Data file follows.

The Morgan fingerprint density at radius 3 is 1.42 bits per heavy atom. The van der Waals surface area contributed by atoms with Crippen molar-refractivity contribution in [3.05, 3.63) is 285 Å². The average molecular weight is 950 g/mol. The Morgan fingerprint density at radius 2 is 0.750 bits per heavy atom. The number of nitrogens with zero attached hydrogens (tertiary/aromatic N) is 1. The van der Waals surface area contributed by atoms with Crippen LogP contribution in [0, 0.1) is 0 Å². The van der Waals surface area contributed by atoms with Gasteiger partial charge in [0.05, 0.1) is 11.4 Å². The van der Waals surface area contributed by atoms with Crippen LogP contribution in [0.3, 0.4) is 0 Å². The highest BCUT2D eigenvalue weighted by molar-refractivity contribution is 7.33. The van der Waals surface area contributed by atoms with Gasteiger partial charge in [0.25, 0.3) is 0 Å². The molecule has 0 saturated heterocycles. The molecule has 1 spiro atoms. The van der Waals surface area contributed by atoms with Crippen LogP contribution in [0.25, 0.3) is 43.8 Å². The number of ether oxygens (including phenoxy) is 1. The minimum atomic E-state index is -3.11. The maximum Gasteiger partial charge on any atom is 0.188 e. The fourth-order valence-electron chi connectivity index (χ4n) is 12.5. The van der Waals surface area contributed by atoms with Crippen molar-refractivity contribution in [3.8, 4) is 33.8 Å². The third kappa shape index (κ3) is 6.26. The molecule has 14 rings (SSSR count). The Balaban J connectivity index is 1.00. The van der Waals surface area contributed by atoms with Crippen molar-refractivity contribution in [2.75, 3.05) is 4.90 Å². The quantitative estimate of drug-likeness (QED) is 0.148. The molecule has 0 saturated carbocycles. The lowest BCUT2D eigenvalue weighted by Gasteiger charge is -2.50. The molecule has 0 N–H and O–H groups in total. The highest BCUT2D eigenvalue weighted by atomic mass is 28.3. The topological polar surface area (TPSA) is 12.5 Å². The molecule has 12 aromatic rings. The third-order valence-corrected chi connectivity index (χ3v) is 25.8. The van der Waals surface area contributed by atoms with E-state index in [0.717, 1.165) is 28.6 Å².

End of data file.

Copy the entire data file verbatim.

The Morgan fingerprint density at radius 3 is 1.42 bits per heavy atom. The van der Waals surface area contributed by atoms with Crippen molar-refractivity contribution in [3.05, 3.63) is 285 Å². The average molecular weight is 950 g/mol. The Morgan fingerprint density at radius 2 is 0.750 bits per heavy atom. The number of nitrogens with zero attached hydrogens (tertiary/aromatic N) is 1. The van der Waals surface area contributed by atoms with Crippen LogP contribution in [0, 0.1) is 0 Å². The van der Waals surface area contributed by atoms with Gasteiger partial charge in [0.05, 0.1) is 11.4 Å². The van der Waals surface area contributed by atoms with Crippen LogP contribution in [0.3, 0.4) is 0 Å². The highest BCUT2D eigenvalue weighted by molar-refractivity contribution is 7.33. The van der Waals surface area contributed by atoms with Gasteiger partial charge in [0.25, 0.3) is 0 Å². The molecule has 0 saturated heterocycles. The molecule has 1 spiro atoms. The van der Waals surface area contributed by atoms with Crippen LogP contribution in [0.25, 0.3) is 43.8 Å². The number of ether oxygens (including phenoxy) is 1. The minimum atomic E-state index is -3.11. The maximum Gasteiger partial charge on any atom is 0.188 e. The fourth-order valence-electron chi connectivity index (χ4n) is 12.5. The van der Waals surface area contributed by atoms with Crippen molar-refractivity contribution in [3.8, 4) is 33.8 Å². The third kappa shape index (κ3) is 6.26. The molecule has 14 rings (SSSR count). The Balaban J connectivity index is 1.00. The van der Waals surface area contributed by atoms with Crippen molar-refractivity contribution in [2.75, 3.05) is 4.90 Å². The quantitative estimate of drug-likeness (QED) is 0.148. The molecule has 0 saturated carbocycles. The lowest BCUT2D eigenvalue weighted by Gasteiger charge is -2.50. The molecule has 0 N–H and O–H groups in total. The highest BCUT2D eigenvalue weighted by atomic mass is 28.3. The topological polar surface area (TPSA) is 12.5 Å². The molecule has 12 aromatic rings. The third-order valence-corrected chi connectivity index (χ3v) is 25.8. The van der Waals surface area contributed by atoms with E-state index in [0.717, 1.165) is 28.6 Å².